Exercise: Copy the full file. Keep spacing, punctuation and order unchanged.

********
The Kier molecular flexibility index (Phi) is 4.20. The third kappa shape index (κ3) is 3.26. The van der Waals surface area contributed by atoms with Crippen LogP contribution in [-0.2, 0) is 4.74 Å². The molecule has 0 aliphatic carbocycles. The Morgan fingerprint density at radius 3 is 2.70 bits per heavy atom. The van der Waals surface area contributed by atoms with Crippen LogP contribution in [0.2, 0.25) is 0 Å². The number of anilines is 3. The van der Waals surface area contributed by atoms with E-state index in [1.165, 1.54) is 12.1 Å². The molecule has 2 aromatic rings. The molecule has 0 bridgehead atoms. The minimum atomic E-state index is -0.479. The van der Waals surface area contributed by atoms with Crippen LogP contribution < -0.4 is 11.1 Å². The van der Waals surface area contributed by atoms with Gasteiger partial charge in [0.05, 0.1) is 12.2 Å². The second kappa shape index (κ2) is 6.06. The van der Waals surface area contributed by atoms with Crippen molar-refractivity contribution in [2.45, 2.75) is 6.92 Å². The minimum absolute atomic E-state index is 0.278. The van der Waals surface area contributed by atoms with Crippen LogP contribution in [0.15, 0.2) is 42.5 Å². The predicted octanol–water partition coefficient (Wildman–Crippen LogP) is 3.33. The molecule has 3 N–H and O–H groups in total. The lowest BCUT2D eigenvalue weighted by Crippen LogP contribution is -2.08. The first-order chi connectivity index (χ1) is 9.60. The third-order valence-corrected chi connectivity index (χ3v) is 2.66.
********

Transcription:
The Kier molecular flexibility index (Phi) is 4.20. The third kappa shape index (κ3) is 3.26. The van der Waals surface area contributed by atoms with Crippen LogP contribution in [-0.2, 0) is 4.74 Å². The molecule has 0 aliphatic carbocycles. The Morgan fingerprint density at radius 3 is 2.70 bits per heavy atom. The van der Waals surface area contributed by atoms with Crippen LogP contribution in [0.2, 0.25) is 0 Å². The number of anilines is 3. The van der Waals surface area contributed by atoms with E-state index in [1.165, 1.54) is 12.1 Å². The molecule has 2 aromatic rings. The molecule has 0 bridgehead atoms. The minimum atomic E-state index is -0.479. The van der Waals surface area contributed by atoms with Crippen LogP contribution < -0.4 is 11.1 Å². The van der Waals surface area contributed by atoms with Gasteiger partial charge in [0.05, 0.1) is 12.2 Å². The second kappa shape index (κ2) is 6.06. The van der Waals surface area contributed by atoms with Crippen molar-refractivity contribution in [2.45, 2.75) is 6.92 Å². The minimum absolute atomic E-state index is 0.278. The van der Waals surface area contributed by atoms with Crippen LogP contribution in [0.15, 0.2) is 42.5 Å². The predicted octanol–water partition coefficient (Wildman–Crippen LogP) is 3.33. The molecule has 3 N–H and O–H groups in total. The lowest BCUT2D eigenvalue weighted by Crippen LogP contribution is -2.08. The first-order chi connectivity index (χ1) is 9.60. The third-order valence-corrected chi connectivity index (χ3v) is 2.66.